Dean Fry, avid collector and tireless promoter of carnival glass, died November 17, 2014.
Dean was born and grew up in West Virginia, served with the U.S. Navy in the Korean War, and worked in the construction trades industry, for nearly 30 years in San Diego, California. He and Diane Nowery were married in 1952. In 1998, after retiring, they moved to Whiteland, Indiana. Besides Diane, Dean is survived by their son and daughter-in-law, Mark and Phyllis Fry.
Dean designed and built the cabinet that stands behind him.
Like many of us, Dean and Diane got into carnival by by fate. As Diane puts it:
“While we still lived in Parkersburg, West Virginia, in 1963, my mother called one day, saying a friend of hers who ran an antique shop just phoned, to say she had just taken in a box of nicely hand-painted china (I was looking for a match to some pieces already on hand). As I walked into the shop, the sun was beaming on a pretty, brightly colored vase on a window ledge. I walked over, picked it up, and asked, ‘What is this called?’ She said, ‘That is known as carnival glass. The pattern is Tree Trunk, made by Northwood.’ Well, I forgot all about the china, paid for the vase, took it home, and placed it on the piano where I knew Dean could not miss seeing it when he came in from work. Sure enough. As he picked it up, he asked, ‘What is this?’ When I answered, his reply was, ‘Well, we’ll have to get some more of this!’” That they did. Much more. Both were hooked.
Cobalt blue Grape and Cable, with Blackberry interior, bowl was Dean’s favorite.
In 1983, Team Fry (with Mike and Dee Sponsler) organized a meeting of southern California collectors. Approximately 35 collectors attended. That event led to the formation of the San Diego County Carnival Glass Club. Over time, membership grew to more than 200. Presenters at quarterly meetings and annual conventions, the first held in 1985, included luminaries like Marie Capps, Smokey Cloud, Marie McGee, Don Moore, George Thomas, and many others.
A gorgeous Persian Garden chop plate from the Frys’ collection.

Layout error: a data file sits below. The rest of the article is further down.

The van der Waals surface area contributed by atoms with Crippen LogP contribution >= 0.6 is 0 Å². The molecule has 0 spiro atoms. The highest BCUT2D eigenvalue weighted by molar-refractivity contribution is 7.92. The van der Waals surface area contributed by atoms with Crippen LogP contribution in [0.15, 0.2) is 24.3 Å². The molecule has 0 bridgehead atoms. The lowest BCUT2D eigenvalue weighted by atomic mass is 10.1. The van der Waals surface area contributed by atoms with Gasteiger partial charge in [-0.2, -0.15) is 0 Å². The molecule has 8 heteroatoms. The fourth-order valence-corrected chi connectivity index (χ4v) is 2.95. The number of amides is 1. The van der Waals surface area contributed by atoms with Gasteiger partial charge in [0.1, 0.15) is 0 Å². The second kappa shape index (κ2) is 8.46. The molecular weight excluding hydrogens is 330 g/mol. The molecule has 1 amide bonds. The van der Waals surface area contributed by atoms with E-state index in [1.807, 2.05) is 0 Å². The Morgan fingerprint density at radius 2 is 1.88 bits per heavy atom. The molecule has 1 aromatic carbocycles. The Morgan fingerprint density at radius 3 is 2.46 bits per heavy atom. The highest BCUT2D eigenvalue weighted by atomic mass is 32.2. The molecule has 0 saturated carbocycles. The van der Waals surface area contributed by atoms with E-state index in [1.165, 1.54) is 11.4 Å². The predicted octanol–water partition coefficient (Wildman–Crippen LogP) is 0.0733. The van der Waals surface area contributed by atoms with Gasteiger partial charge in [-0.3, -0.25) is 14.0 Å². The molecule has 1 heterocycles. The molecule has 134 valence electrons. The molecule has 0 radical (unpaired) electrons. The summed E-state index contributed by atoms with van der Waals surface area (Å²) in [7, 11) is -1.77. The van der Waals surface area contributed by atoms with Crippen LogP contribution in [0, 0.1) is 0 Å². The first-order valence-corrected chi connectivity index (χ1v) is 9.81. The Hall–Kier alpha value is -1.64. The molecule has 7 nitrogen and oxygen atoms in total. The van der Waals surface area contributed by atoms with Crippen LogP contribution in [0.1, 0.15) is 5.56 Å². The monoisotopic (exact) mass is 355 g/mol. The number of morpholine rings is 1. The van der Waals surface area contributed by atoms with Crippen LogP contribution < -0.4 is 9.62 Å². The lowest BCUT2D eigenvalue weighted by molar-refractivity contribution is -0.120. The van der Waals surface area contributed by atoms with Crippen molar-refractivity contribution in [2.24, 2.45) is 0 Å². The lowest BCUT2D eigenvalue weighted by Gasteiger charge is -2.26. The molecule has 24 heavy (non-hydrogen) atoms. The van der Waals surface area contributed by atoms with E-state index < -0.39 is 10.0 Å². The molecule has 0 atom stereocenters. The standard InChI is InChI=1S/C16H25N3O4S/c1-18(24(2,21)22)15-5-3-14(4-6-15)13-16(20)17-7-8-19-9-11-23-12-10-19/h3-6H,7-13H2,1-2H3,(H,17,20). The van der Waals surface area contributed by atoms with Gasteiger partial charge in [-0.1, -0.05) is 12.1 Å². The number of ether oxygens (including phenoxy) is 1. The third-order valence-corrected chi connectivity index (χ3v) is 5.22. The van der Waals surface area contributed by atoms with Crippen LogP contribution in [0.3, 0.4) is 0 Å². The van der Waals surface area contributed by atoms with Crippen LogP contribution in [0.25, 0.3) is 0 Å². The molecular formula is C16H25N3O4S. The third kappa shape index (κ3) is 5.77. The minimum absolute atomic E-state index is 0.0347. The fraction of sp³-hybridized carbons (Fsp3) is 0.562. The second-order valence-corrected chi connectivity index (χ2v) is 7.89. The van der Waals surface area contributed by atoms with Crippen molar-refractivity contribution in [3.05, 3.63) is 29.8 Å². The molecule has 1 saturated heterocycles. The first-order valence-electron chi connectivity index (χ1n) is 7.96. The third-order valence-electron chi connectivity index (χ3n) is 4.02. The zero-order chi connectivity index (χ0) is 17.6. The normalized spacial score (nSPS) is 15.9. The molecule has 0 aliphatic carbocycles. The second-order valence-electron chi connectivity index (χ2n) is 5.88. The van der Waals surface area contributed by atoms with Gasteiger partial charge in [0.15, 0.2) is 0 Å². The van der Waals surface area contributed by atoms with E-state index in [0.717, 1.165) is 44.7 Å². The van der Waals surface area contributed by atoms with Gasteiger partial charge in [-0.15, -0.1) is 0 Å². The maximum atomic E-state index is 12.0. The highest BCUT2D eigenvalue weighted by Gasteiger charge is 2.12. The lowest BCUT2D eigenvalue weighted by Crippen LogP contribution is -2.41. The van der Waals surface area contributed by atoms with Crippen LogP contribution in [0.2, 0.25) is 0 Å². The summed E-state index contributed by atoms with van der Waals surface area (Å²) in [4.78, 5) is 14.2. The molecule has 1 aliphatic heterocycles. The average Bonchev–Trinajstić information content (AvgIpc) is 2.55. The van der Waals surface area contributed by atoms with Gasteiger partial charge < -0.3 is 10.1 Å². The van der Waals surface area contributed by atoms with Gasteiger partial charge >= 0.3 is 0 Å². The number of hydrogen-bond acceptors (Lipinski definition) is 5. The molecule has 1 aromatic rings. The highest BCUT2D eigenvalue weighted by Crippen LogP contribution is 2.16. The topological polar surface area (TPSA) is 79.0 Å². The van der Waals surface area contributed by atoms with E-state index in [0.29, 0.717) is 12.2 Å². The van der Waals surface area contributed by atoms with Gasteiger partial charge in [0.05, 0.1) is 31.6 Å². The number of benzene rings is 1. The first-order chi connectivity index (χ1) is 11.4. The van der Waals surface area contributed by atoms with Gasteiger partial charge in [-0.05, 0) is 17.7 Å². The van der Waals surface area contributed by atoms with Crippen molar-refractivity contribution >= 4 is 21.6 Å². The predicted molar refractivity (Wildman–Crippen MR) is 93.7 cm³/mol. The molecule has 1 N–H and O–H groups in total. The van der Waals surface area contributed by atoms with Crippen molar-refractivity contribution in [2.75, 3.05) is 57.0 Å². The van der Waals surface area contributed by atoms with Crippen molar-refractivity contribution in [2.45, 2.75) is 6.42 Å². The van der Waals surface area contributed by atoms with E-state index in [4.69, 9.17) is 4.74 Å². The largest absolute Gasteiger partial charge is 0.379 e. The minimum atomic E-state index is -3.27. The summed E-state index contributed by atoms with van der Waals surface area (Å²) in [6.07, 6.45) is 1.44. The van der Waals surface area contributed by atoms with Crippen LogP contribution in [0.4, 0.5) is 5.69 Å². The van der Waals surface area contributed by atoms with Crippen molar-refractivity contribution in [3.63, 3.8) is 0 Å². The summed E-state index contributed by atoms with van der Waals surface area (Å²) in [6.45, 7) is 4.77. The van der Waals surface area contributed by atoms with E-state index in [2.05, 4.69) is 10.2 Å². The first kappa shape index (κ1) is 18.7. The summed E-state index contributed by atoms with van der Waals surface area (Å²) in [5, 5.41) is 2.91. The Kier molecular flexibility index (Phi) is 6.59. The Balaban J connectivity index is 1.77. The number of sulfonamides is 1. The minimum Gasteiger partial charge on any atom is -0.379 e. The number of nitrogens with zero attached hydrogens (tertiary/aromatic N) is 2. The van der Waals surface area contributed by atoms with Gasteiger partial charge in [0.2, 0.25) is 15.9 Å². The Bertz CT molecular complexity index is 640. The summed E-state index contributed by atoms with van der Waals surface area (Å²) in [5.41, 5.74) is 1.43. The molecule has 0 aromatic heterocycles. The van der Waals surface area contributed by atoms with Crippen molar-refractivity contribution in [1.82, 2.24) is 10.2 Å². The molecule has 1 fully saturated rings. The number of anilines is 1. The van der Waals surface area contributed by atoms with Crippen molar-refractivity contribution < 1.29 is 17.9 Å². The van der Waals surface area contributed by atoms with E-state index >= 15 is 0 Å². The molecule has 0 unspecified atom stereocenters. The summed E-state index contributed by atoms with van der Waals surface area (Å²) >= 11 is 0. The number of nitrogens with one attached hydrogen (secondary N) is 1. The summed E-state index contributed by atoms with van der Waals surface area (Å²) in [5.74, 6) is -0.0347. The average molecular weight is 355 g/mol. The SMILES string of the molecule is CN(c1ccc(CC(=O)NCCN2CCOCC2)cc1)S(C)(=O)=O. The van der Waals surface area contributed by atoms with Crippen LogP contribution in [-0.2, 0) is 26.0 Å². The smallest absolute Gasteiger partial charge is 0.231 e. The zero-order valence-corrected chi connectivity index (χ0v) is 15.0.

SDCCGC newsletters were issued from the start, initially more out of necessity (announcement of meetings, program notes, and so on) than for education. It wasn’t long, though, before educational articles became a staple. Each newsletter included the club’s memorable, ever relevant motto: “Iridescence is the essence.” While Diane was editor, Dean provided nearly all the photographs, in the early years, of pieces brought to club events and their own glass.
Not many complete Millersburg Hanging Cherries berry sets are out there.
The San Diego club was always on the lookout for ways to finance conventions and other activities. They found a worthy one. At the urging of Frank M. Fenton, the club explored the possibility of compiling, in book form, reprints of early glass trade publications. With copy supplied by Frank Fenton, Charlotte Williams, and Carl O. Burns, the Frys and others took on the project. Not surprisingly, there were hitches along the way. One was identifying a printer with equipment available to handle over-sized pages who would take on the job at reasonable cost. Another involved production delays over which Dean and the printer, as Diane put it, exchanged “heated words.” The project was finally completed in April 1994. The limited edition of 250 copies sold like wild fire, leaving procrastinating collectors in the lurch. In recent years, copies have sold at auction, sometimes for much more than the original $25 purchase price.
One of the few iridized pieces in Hexagon and Cane is this covered sugar.
A mutual friend connected the Frys and Donna Adler, suggesting they create a website devoted to carnival. In April 2003 Carnival Glass 101 launched with Diane providing the text, Dean the photos, and Donna the tech. Besides offering something new each week, now for over 12 years, they also post information and photos of other contributors.
“Back home in Indiana,” draftsman and craftsman, Dean, not content to sit idly in the peace and quiet of the small town not far from Indianapolis they chose to call home, soon took on a kitchen remodel. Then came the design and construction of a large cabinet in which to display part of their carnival collection. Other projects followed.
We celebrate not only what Dean did but also what Diane has done and continues to do to promote carnival.
~ Larry Keig